How to Build Camaraderie in a Call Center

Many companies utilize contact centers for customer service, technical support, and resolving concerns. The insurance industry is no different, with the majority of property and casualty claims being handled over the phone. Contact centers are organized to efficiently meet customer service objectives, with employees scheduled for business activities to meet those customer needs. A typical schedule involves phone time, breaks, and lunches. Metrics are utilized to ensure efficiency and productivity. Major challenges for contact centers within insurance include achieving metrics, boosting team morale, and increasing claim understanding.

The very wrong way to handle team morale. Psychological beatings are also unacceptable!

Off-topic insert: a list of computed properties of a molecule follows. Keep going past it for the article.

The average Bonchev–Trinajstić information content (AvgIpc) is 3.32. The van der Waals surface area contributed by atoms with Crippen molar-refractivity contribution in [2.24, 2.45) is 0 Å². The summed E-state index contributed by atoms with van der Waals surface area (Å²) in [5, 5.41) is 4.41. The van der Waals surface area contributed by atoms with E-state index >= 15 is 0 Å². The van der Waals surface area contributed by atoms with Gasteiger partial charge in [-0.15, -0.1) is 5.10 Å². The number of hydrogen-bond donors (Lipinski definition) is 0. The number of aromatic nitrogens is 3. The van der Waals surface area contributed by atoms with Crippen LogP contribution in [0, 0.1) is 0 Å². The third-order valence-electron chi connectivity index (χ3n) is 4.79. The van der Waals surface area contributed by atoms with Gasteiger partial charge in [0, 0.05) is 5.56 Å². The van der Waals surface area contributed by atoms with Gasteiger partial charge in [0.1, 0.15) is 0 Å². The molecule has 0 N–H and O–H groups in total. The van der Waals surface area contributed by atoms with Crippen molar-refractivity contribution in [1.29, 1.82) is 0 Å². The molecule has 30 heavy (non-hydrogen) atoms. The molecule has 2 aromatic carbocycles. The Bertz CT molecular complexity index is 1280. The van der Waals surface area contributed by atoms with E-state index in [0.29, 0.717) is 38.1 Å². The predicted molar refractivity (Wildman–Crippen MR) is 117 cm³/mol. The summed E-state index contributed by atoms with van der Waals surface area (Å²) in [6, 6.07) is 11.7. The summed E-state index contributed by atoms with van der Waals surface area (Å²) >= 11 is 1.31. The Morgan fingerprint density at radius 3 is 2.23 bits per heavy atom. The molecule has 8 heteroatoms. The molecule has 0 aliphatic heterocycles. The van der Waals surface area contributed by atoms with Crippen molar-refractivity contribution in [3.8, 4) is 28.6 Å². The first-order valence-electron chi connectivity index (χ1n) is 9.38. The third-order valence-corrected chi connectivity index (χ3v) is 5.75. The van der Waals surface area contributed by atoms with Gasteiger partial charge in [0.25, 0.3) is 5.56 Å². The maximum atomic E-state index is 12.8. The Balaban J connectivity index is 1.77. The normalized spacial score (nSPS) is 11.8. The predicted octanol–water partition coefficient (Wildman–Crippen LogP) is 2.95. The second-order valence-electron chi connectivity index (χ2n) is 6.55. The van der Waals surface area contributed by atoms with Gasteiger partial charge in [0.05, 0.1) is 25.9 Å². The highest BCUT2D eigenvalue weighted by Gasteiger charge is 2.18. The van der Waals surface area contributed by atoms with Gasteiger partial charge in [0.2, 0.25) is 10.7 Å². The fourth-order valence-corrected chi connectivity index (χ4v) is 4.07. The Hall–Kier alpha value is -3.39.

One idea for meeting these challenges involves something we do (almost) every day – lunch! Specifically, scheduling lunches and breaks for the same time among teams. These synchronized group breaks allow employees to interact and collaborate organically.

Case studies have demonstrated the effectiveness of group breaks. One Harvard Business Review article, “The New Science of Building Great Teams,” noted the implementation and outcome at a bank’s call center:

“Drawing on that insight, we advised the center’s manager to revise the employees’ coffee break schedule so that everyone on a team took a break at the same time. That would allow people more time to socialize with their teammates, away from their workstations. Though the suggestion flew in the face of standard efficiency practices, the manager was baffled and desperate, so he tried it. And it worked: [Average Handle Time] fell by more than 20% among lower-performing teams and decreased by 8% overall at the call center. Now, the manager is changing the break schedule at all 10 of the bank’s call centers (which employ a total of 25,000 people) and is forecasting $15 million a year in productivity increases. He has also seen employee satisfaction at call centers rise, sometimes by more than 10%.”